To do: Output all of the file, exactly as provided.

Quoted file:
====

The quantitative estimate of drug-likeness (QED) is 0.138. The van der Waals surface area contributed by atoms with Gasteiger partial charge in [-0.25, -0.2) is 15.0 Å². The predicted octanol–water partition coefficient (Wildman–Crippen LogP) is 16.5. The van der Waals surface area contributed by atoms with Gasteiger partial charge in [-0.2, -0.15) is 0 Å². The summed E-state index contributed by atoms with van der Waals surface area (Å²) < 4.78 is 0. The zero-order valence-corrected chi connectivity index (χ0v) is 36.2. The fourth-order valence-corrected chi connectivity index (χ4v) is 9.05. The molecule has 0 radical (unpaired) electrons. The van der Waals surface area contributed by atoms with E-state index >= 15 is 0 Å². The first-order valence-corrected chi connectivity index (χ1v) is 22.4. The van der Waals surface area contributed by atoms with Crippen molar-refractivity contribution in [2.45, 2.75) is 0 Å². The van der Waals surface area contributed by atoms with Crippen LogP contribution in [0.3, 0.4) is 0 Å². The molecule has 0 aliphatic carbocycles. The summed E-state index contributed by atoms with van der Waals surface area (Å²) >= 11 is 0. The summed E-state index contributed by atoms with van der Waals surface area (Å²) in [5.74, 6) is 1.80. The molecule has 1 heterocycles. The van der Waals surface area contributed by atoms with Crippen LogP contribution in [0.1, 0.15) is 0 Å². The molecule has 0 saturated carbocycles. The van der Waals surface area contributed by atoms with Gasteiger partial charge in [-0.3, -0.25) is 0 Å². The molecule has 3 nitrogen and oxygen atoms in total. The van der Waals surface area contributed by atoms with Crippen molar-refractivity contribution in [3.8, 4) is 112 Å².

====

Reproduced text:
The quantitative estimate of drug-likeness (QED) is 0.138. The van der Waals surface area contributed by atoms with Gasteiger partial charge in [-0.25, -0.2) is 15.0 Å². The predicted octanol–water partition coefficient (Wildman–Crippen LogP) is 16.5. The van der Waals surface area contributed by atoms with Gasteiger partial charge in [-0.2, -0.15) is 0 Å². The summed E-state index contributed by atoms with van der Waals surface area (Å²) < 4.78 is 0. The zero-order valence-corrected chi connectivity index (χ0v) is 36.2. The fourth-order valence-corrected chi connectivity index (χ4v) is 9.05. The molecule has 0 radical (unpaired) electrons. The van der Waals surface area contributed by atoms with E-state index >= 15 is 0 Å². The first-order valence-corrected chi connectivity index (χ1v) is 22.4. The van der Waals surface area contributed by atoms with Crippen molar-refractivity contribution in [2.45, 2.75) is 0 Å². The van der Waals surface area contributed by atoms with Crippen LogP contribution in [0.3, 0.4) is 0 Å². The molecule has 0 aliphatic carbocycles. The summed E-state index contributed by atoms with van der Waals surface area (Å²) >= 11 is 0. The summed E-state index contributed by atoms with van der Waals surface area (Å²) in [5.74, 6) is 1.80. The molecule has 1 heterocycles. The van der Waals surface area contributed by atoms with Crippen LogP contribution in [0.1, 0.15) is 0 Å². The molecule has 0 saturated carbocycles. The van der Waals surface area contributed by atoms with Gasteiger partial charge in [-0.3, -0.25) is 0 Å². The molecule has 3 nitrogen and oxygen atoms in total. The van der Waals surface area contributed by atoms with Crippen molar-refractivity contribution in [3.8, 4) is 112 Å².